Diabetes mellitus is a group of disorders with different etiologies. It is characterized by derangements in carbohydrate, protein and fat metabolism caused by the complete or relative insufficiency of insulin secretion and/or insulin action. It has been estimated that approximately 140 million people worldwide suffer from diabetes mellitus . Life expectancy may fall to half by this disabling disorder, especially in developing countries of the world where its prevalence is increasing steadily, and adequate treatment is often expensive or unavailable . During the last two decades, traditional systems of medicine and medicinal plant research have become topics of global interest and importance.Securigera securidaca (Fabaceae) is one of such medicinal plants that have been reported to be useful as an effective remedy against epilepsy, hypertension, parasitic infections like malaria, and gastrointestinal ailments [3-6]. Both in Persian and Egyptian folk medicine the seeds of S. securidaca have been used as antidiabetic remedy [4, 5]. Phar-macological studies have confirmed such activities like positive chronotropic, diuretic and hypokalemic effects . Antidiabetic activity of the seeds of the plant has been the subject of research in several investigations. Najaragan et al.  reported that an aqueous extract of the seeds reduced blood glucose level in anesthetized cats. In another study, carried out by the same investigators, normal blood glucose levels of mice were significantly higher after oral administration of the seeds and the extract was not effective to reduce the blood glucose level in alloxan-induced diabetes . Hosseinzadeh et al.  reported that S. securidaca seeds extracts (both aqueous and ethanolic) were not effective in reducing blood glucose levels in normoglycemic and glucose-induced hyperglycemic mice; however, oral or intraperitoneal administration of S. securidaca seeds extract resulted in blood glucose reduction in alloxan-induced diabetic mice. The controversy was noted above conducted us to further investigate the antidiabetic or hypoglycemic properties of the plant seeds in rats as another animal species to help the health professionals to decide better about its antidiabetic activity.
2. Materials and methods
2.1. Plant material
S. securidaca was prepared from the market and cultivated in the laboratory of Goldaru Pharmaceutical Co. (Isfahan, Iran). The plant was collected during spring and identified by Mr. Iraj Mehregan, Faculty of Pharmacy, Shiraz University of Medical Sciences, Shiraz, Iran. The voucher sample was deposited for reference in the herbarium at the Department of Pharmacognosy, Faculty of Pharmacy Isfahan University of Medical Sciences, Isfahan, Iran. The plant seeds were dried in shade and then finely powdered.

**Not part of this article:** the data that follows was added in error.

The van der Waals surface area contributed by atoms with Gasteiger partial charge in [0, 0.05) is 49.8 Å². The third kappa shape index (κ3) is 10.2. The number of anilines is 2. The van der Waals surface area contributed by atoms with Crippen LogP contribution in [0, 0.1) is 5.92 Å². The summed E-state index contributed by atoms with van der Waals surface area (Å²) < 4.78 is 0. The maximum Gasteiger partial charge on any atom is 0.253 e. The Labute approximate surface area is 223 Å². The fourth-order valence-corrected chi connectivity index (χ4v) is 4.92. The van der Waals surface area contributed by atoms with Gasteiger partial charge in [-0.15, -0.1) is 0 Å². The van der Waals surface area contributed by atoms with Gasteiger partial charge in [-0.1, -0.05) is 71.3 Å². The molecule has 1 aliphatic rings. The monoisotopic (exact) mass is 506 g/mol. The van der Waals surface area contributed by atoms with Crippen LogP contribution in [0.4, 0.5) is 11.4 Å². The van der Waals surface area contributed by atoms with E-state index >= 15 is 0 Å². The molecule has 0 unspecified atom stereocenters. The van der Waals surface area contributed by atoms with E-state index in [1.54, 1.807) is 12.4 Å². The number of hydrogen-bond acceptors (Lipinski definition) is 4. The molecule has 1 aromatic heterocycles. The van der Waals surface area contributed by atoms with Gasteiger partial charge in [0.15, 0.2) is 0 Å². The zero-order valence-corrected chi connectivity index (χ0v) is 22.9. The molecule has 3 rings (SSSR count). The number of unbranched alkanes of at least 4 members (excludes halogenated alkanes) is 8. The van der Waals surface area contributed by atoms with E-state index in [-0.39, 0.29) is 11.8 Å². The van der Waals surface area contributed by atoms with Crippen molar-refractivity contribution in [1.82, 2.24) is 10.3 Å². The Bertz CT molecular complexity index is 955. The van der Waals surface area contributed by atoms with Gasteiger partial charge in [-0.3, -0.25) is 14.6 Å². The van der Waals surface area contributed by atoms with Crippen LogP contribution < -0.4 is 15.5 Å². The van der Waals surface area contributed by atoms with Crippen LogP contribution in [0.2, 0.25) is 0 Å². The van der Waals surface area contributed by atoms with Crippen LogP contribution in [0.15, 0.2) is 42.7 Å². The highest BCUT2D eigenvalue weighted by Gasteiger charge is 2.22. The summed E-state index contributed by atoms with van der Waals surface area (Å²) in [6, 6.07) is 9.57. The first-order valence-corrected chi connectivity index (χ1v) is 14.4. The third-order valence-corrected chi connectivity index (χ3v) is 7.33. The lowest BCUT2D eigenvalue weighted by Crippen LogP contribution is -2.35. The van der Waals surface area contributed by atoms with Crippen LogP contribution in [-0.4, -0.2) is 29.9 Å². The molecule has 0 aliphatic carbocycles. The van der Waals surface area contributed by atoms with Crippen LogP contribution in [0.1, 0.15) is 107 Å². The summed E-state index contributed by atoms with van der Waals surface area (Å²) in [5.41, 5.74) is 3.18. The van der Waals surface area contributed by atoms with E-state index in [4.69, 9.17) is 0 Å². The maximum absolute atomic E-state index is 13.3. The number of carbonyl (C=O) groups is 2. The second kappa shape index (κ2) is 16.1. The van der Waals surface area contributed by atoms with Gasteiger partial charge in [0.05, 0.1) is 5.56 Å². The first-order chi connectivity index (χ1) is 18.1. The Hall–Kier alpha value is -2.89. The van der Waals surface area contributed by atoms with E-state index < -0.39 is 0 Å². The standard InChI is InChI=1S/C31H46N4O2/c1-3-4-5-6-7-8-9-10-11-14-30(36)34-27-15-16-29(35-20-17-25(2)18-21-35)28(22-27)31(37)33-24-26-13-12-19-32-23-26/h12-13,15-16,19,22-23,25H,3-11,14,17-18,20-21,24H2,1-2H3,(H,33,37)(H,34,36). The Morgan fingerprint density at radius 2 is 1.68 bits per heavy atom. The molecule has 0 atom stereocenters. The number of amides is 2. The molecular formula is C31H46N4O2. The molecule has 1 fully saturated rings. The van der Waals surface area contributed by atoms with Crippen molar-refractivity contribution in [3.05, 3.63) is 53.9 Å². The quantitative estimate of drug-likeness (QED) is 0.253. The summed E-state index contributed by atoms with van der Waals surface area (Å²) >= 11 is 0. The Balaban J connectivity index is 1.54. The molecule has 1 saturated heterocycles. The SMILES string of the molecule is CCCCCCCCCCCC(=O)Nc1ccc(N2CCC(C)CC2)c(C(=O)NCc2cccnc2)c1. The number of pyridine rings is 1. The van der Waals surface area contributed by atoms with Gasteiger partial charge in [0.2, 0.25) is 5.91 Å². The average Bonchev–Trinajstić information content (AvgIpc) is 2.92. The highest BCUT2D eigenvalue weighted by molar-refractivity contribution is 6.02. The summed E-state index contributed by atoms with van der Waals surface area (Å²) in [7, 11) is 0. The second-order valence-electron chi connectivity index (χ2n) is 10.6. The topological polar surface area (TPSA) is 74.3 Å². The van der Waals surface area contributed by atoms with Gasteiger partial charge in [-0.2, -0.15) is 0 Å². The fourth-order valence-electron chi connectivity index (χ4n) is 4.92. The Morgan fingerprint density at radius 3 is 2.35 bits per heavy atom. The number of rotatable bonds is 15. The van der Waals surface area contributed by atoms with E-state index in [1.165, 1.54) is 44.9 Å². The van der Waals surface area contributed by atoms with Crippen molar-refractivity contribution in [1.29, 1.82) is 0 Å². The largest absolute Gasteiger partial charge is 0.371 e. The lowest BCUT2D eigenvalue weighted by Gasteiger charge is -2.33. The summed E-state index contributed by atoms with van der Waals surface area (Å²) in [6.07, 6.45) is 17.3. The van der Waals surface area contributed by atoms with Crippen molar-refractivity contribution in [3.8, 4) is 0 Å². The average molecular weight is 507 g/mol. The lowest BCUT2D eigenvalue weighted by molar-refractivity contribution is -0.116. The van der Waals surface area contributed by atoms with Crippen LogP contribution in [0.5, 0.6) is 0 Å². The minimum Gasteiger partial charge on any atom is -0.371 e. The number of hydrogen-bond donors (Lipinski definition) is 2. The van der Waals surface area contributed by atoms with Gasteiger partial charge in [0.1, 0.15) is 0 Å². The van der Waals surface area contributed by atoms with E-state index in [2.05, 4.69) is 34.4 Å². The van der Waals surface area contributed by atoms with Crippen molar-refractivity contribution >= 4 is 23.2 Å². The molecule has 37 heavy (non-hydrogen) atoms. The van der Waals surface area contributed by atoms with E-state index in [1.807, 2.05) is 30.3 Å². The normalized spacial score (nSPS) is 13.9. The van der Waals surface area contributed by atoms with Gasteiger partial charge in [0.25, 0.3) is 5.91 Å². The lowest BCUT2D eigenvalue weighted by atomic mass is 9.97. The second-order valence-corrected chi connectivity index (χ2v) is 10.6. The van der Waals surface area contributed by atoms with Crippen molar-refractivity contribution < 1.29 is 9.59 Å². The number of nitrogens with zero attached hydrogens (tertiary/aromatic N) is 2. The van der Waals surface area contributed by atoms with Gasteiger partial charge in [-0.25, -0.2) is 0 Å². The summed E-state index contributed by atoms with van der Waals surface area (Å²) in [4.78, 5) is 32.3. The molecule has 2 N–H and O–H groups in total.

2.2. Preparation of extract
The powdered seeds (250 g) were macerated in 500 ml of 80% ethanol (ethanol/water ratio 4/1) for 48 h. Then the extract was filtered and concentrated in a rotary evaporator under reduced pressure at 40 ± 1 °C . The resulted extract after drying gave 21.32 g (i.e. 8.52% yield) of bright brownish extract. The plant extract was dissolved in 0.2% tween 80 in normal saline (vehicle) for pharmacological experiments.
Male Wistar rats, weighting 200-250 g, were obtained from Razi Institute, Tehran, Iran. All of the animals were kept under the same and normal laboratory conditions of temperature (20-22 °C), humidity (60-70 %), and light cycle (12 h day/ 12 h night) and had access to water ad libitum. Animals were divided randomly into groups of eight. The principles of laboratory animal care and handling were followed throughout the study.
2.4. Experimental procedure
Diabetes was induced by intraperitoneal (i.p.) injection of streptozotocine (STZ, 60 mg/kg in 0.1 M acetate buffer, pH 4.5). Diabetes was identified by polydipsia, polyuria, and measuring fasting plasma glucose level and was allowed to develop in rats over a period of 5-7 days . Before the commencement of each experiment, both the "control" normal and diabetic rats were fasted for 16 h, but still allowed free access to water throughout.
Fasted STZ-treated rats with blood glucose concentrations between 250-400 mg/dl were considered to be diabetic and were used in this study. Blood samples were taken at 0, 1, 2, 3, 4, and 8 h after treatment by heparinized microhematocrit capillaries from orbital sinus plexus and were deposited into NaF containing centrifuge tubes for plasma separation. For blood glucose analysis, method of glucose oxidase was used . Glibenclamide (10 mg/kg, p.o.) was used as standard antidiabetic (hypoglycemic) agent for comparison . The test compounds (i.e. hydroalcoholic extract of S. securidaca, 200, 400, 800 mg/kg, p.o. and 400 mg/kg, i.p.) were administered to four separated groups of normal and diabetic rats.